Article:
Albums

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Vocal Jazz - Released May 31, 2019 | Resonance Records

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Vocal Jazz - Released July 3, 2019 | Jazz Extension

Hi-Res
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Vocal Jazz - Released May 22, 2019 | nagel heyer records

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Vocal Jazz - Released May 1, 2019 | Mad Jazz records

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Vocal Jazz - Released May 27, 2019 | Fresh Sound Records

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Vocal Jazz - Released August 27, 2013 | Bethlehem Records

Hi-Res Booklet Distinctions Hi-Res Audio
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Vocal Jazz - Released July 12, 2013 | Okeh - Sony Masterworks

Distinctions Découverte JAZZ NEWS
Branching away from standards on her second album Way Down Low, Austin-based jazz vocalist Kat Edmonson also expands her musical worldview, going beyond the sophisticated cabaret of her 2009 debut Take to the Sky and creating a breezy neo-tribute to the swinging '60s. That was the decade that produced Brian Wilson's "I Just Wasn't Made for These Times," one of the few covers on Way Down Low and a sentiment that applies to Edmonson but in a different way. Where the Beach Boy was pining for the days before rock & roll, Edmonson would certainly feel more comfortable in either the '60s or '50s, where bossa nova, swing, and pop mingled happily, as they do here. Certainly, these sounds give Way Down Low a distinctly retro vibe, but Edmonson isn't living in the past, she's pledging allegiance to a tradition, a tradition she finds flexible enough to refashion for modern times. And Kat Edmonson is a modern girl -- after all, she funded the production of Way Down Low via Kickstarter, a move that gave her artistic freedom and professional production, taking full advantage of those two elements. Way Down Low is rich and varied, as are Edmonson's girlish vocals, which never succumb to cloying sweetness or stereotypical scatting. She's nimble and creative within the boundaries of her chosen traditions, which is why Way Down Low feels simultaneously fresh and timeless. ~ Stephen Thomas Erlewine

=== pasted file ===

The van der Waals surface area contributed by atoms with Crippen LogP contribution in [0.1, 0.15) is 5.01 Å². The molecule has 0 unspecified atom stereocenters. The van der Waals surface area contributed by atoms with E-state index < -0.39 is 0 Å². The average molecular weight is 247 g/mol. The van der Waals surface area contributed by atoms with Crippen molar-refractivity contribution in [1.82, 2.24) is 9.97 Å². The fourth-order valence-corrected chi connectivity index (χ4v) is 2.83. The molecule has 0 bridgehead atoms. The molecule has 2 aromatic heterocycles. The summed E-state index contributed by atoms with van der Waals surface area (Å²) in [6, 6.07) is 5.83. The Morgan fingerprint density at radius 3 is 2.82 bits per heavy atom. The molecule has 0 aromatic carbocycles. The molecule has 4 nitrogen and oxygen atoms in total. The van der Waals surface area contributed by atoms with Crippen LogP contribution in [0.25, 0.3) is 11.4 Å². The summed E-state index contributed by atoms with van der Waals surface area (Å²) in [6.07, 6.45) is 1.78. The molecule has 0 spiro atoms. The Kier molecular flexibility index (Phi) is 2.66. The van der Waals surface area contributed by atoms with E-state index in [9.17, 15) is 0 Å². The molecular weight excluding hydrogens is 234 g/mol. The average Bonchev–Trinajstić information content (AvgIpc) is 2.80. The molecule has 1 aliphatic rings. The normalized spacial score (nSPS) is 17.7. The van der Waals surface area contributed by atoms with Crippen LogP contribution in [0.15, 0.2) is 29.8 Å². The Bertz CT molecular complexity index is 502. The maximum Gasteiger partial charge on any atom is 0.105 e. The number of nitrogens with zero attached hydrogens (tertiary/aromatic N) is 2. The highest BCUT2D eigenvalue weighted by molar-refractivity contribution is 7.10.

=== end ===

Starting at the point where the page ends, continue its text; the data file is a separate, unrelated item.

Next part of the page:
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Vocal Jazz - Released January 1, 1998 | Capitol Records

Distinctions The Qobuz Ideal Discography
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Vocal Jazz - Released January 1, 2010 | Riverside

Distinctions The Qobuz Ideal Discography - The Qobuz Standard